First Sharp's musical movement : like a blacksmith he strikes and creates a sound module, uneven, and brutal which he then catapults in an accelerated net of transformations and evil modifications. Looking for the perpetual movement. The initial formula gives birth to another, each formula goes forth, recycles the magical fuel, the energy of the next formula, like one would tune the energy of a star in the far distance. Music full of radiations. Whether he plays very expansive or reserved he builds on ramifications, tentacular variations which go very fast. And this is very masculine in its attempt to explain-express a total and original conception of his proper musical movement.
Frances-Marie Uitti is not very often playing with Sharp. She is rather uncessantly cutting his trajectories. She plays between sharpian ramifications. The dynamic comes from always trying not to be swallowed by the net. As if she was taking on the task to fill, inhabit the spaces he only goes accross and leaves behind. Her strings find the time and space to sing where Sharp dazzles with his ephemerous formulae. Even if sometimes she has to become a fury, play with a consuming physical commitment, in order to preserve her autonomy. She seems also more receptive to what the other is doing, sensibly developing themes he drew only the cabalistic sketches of. So doing she brings out emotional paths barely touched upon by the sharpian conquest for the perpetual movement. She takes all the risks for these emotional conflicts. There their routes are imbricated. Moreover, in the improvised engagements of Uitti can be heard an in-depth work on the relationships between the works written for her by the classical composers and the research for a personal language that no score will ever capture. A space of freedom, breathing, research necessary for her to keep personality in the interpretation when she goes back to the universe of the classical.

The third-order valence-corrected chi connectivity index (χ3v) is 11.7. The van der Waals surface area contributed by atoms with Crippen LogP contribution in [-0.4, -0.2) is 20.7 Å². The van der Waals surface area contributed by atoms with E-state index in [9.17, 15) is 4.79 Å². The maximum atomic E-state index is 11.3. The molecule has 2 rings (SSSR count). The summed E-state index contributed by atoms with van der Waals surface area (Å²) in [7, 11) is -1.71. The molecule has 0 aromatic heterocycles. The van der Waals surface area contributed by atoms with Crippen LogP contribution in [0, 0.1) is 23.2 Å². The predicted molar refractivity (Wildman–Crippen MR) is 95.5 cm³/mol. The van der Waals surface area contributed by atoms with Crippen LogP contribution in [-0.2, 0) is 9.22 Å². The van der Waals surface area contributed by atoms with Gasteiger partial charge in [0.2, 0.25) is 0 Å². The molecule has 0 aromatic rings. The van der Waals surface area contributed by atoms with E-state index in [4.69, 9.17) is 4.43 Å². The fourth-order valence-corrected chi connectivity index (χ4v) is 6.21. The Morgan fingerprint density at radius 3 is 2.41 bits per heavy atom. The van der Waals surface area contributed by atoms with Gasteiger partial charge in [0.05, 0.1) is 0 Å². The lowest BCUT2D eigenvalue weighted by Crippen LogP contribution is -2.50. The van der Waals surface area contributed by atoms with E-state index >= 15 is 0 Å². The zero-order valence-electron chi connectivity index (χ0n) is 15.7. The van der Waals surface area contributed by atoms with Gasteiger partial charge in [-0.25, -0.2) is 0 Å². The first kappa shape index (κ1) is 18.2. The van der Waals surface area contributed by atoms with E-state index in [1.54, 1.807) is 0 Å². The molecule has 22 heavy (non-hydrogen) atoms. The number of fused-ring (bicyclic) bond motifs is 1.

Pierre Hemptinne (Médiathèque de Mons, Belgique)